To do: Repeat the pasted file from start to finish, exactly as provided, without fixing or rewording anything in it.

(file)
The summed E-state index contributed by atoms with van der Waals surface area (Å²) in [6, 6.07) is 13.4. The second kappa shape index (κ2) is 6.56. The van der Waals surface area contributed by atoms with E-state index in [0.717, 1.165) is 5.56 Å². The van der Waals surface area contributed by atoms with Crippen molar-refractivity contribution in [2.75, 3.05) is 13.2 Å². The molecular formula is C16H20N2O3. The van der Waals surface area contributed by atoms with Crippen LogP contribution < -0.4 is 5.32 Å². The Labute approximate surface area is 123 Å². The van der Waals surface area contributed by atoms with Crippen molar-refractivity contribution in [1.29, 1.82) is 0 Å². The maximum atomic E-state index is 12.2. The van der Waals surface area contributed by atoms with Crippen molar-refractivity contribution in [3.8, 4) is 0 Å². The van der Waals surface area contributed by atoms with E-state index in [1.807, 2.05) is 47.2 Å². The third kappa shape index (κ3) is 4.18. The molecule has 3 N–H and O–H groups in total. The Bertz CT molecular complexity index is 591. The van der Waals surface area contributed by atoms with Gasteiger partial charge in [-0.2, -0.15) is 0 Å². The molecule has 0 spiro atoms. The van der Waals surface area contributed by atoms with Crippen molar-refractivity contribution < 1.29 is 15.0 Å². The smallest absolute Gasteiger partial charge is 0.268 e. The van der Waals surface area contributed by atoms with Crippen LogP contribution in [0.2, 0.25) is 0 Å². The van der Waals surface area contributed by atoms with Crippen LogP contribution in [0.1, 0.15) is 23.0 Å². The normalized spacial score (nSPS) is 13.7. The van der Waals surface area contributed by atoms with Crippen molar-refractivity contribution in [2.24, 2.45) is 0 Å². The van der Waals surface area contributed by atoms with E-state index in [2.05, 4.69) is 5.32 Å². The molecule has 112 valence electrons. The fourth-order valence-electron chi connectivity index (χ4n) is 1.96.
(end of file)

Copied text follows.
The summed E-state index contributed by atoms with van der Waals surface area (Å²) in [6, 6.07) is 13.4. The second kappa shape index (κ2) is 6.56. The van der Waals surface area contributed by atoms with E-state index in [0.717, 1.165) is 5.56 Å². The van der Waals surface area contributed by atoms with Crippen molar-refractivity contribution in [2.75, 3.05) is 13.2 Å². The molecular formula is C16H20N2O3. The van der Waals surface area contributed by atoms with Crippen LogP contribution < -0.4 is 5.32 Å². The Labute approximate surface area is 123 Å². The van der Waals surface area contributed by atoms with Crippen molar-refractivity contribution in [1.29, 1.82) is 0 Å². The maximum atomic E-state index is 12.2. The van der Waals surface area contributed by atoms with Crippen molar-refractivity contribution in [3.8, 4) is 0 Å². The van der Waals surface area contributed by atoms with E-state index in [1.807, 2.05) is 47.2 Å². The third kappa shape index (κ3) is 4.18. The molecule has 3 N–H and O–H groups in total. The Bertz CT molecular complexity index is 591. The van der Waals surface area contributed by atoms with Gasteiger partial charge in [-0.2, -0.15) is 0 Å². The molecule has 0 spiro atoms. The van der Waals surface area contributed by atoms with Crippen molar-refractivity contribution < 1.29 is 15.0 Å². The smallest absolute Gasteiger partial charge is 0.268 e. The van der Waals surface area contributed by atoms with Crippen LogP contribution in [0.2, 0.25) is 0 Å². The van der Waals surface area contributed by atoms with Crippen LogP contribution in [0.1, 0.15) is 23.0 Å². The normalized spacial score (nSPS) is 13.7. The van der Waals surface area contributed by atoms with Crippen molar-refractivity contribution in [2.24, 2.45) is 0 Å². The van der Waals surface area contributed by atoms with E-state index in [2.05, 4.69) is 5.32 Å². The molecule has 112 valence electrons. The fourth-order valence-electron chi connectivity index (χ4n) is 1.96.